Arabic Dialects Within Egypt
By Nevin Girgis / Arab America Contributing Writer
One of the most special attributes of the Arabic language is its diversification to fit several dialects. There are around 25 Arabic-speaking countries, which in total consist of over 400 million Arabic speakers in the world. In some cases within Arabic countries, divergent dialects exist as well. As seen in Egypt, Egyptian Arabic is not one distinct dialect. The different dialects are unique to the specific regions of the country. Furthermore, there are minute details that differentiate all kinds of Egyptians from one another, mostly through the pronunciation of certain words.
Egyptian cinema rose in the 1940s, eventually leading to a wide understanding of the Egyptian dialect across MENA. Currently, Egypt is the most generative country in the production of films in MENA. In contrast to other Arabic dialects, some of which are more related to Modern Standard Arabic (MSA), Egyptian Arabic is an effortless and uncomplicated form of Arabic. For that reason, Egyptian Arabic tends to be the ‘slang’ version of ‘Fus-ha’ or MSA. What makes Egypt as a country have a strong distinguished personality is its luxuriance in the diversity of its people. Egypt’s unique people represent their regions through the dialects in which they communicate. Undoubtedly, dialects reveal a lot about a person; once one starts speaking immediately it is apparent the region in which they are from. A few notable dialects within Egypt are Alexandrian, Masry, Saidi, and Bedawi dialects.
The capital of Egypt is Cairo, colloquially known as Masr, making the Masry dialect the standard Egyptian dialect. Due to its geographical importance, Masry is the most spoken and understood Egyptian dialect. Britain and France occupied Egypt, and as a result of this, Masry is heavily influenced by other languages. In 1882, Egypt was occupied by Britain, which resulted in a number of English words adhering to Egyptian Arabic. In particular the Arabic words for electronic, telephone, and computer. Similarly, when the French departed from Egypt in 1801, ‘douche’ which translates to ‘shower’ ‘maquillage’ which translates to ‘makeup’, and ‘merci’ which translates to ‘thank you’ remained in the Masry dialect. Every Egyptian understands the Masry dialect and is able to change their personal dialect in order to speak in a Masry dialect.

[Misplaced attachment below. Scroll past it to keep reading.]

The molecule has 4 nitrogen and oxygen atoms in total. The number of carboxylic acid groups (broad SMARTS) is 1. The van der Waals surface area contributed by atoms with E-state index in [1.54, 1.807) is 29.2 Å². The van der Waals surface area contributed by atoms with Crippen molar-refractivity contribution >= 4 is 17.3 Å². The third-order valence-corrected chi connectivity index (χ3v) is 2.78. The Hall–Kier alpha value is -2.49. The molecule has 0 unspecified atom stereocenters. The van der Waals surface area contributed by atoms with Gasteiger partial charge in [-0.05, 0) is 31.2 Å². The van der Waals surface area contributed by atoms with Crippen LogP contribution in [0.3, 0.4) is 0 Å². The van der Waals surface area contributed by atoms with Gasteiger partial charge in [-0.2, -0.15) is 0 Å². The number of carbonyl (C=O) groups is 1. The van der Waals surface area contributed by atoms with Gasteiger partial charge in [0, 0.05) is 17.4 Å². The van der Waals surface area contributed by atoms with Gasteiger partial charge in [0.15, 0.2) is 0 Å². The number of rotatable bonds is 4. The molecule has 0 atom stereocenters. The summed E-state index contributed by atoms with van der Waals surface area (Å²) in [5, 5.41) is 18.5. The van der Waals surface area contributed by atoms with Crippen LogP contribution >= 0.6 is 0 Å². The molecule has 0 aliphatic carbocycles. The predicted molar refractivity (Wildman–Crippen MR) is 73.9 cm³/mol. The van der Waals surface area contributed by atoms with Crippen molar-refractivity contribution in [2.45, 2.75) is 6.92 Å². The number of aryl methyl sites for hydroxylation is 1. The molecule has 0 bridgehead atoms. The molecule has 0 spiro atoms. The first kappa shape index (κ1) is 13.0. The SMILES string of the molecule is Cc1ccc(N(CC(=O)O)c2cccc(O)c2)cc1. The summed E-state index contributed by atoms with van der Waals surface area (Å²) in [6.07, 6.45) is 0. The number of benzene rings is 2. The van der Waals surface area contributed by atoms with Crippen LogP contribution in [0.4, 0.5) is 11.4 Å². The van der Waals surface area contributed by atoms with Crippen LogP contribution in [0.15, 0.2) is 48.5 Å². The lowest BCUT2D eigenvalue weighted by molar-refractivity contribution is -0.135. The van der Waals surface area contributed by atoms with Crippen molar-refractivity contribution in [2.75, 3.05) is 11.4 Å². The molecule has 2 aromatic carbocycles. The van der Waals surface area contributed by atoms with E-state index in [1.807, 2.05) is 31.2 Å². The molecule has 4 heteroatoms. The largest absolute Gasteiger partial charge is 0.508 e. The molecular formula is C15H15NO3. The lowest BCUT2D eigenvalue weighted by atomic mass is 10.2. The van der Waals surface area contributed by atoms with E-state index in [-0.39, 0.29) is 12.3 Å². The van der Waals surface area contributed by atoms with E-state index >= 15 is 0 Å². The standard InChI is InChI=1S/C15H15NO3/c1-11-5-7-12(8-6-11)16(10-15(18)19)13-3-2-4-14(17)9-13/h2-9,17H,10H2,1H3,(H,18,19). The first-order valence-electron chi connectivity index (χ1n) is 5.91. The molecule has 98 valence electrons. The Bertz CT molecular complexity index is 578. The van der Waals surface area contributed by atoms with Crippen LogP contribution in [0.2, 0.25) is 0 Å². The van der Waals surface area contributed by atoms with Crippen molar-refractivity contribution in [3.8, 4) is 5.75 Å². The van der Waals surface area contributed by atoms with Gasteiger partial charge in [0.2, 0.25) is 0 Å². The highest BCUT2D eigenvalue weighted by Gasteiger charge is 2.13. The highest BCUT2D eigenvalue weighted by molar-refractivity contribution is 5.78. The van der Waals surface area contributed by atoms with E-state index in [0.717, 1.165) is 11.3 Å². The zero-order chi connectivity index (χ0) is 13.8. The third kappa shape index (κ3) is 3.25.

Alexandria is one of the largest Egyptian cities located on the coast of the Mediterranean Sea, making the people of Alexandria, Alexandrians, renowned all throughout Egypt for their noticeable dialect. Alexandrians speak in the ‘we; form, otherwise known as the ‘nahno’ or ‘نحن’ form. A typical phrase an Alexandrian would say would be: ‘النهاردة اتمشينا على الكورنيش’ which would roughly translate to: ‘today we walked along the pier’. This sentence implies there is more than one person that walked along the pier, however, according to the customary Alexandrian dialect, there was only a single person. In other words, sentences are spoken in the collective form by native Alexandrians.
The Saeed is a region of Egypt that is located in rural/ southern Egypt; still, anyone who is Saeedi is an ‘Upper Egyptian’. The Egyptian cities of Asyut, El Minya, Sohag, Qena, Luxor, and Aswan collectively speak in the Saeedi dialect. Other Egyptian speakers view Saeedi people to be rural and villagers because of the dialect in which they speak. The Egyptian Arabic phrase for ‘I’m coming’ is ‘انا جاي’, a Masry pronounces it as ‘ana gaie’, however, a Saeedi pronounces it as ‘ana jaie’. In the Arabic language, there is no letter ‘j’, only a soft ‘g’ and a hard ‘g’. The use of the hard ‘g’ by Saeedi speakers periodically produces a negative reaction from other dialect speakers, which they understand as a lack of civilization and sophistication. Nevertheless, Saeedi people proudly speak in their dialect to proclaim their identity and eternalize it.
Regardless of the dialect spoken, all Egyptian Arabic speakers are able to communicate with one another. There is a special bond between all the disparate forms of Egyptian people that connects them despite the way they pronounce something. Egyptians accept people of all regions and dialects.
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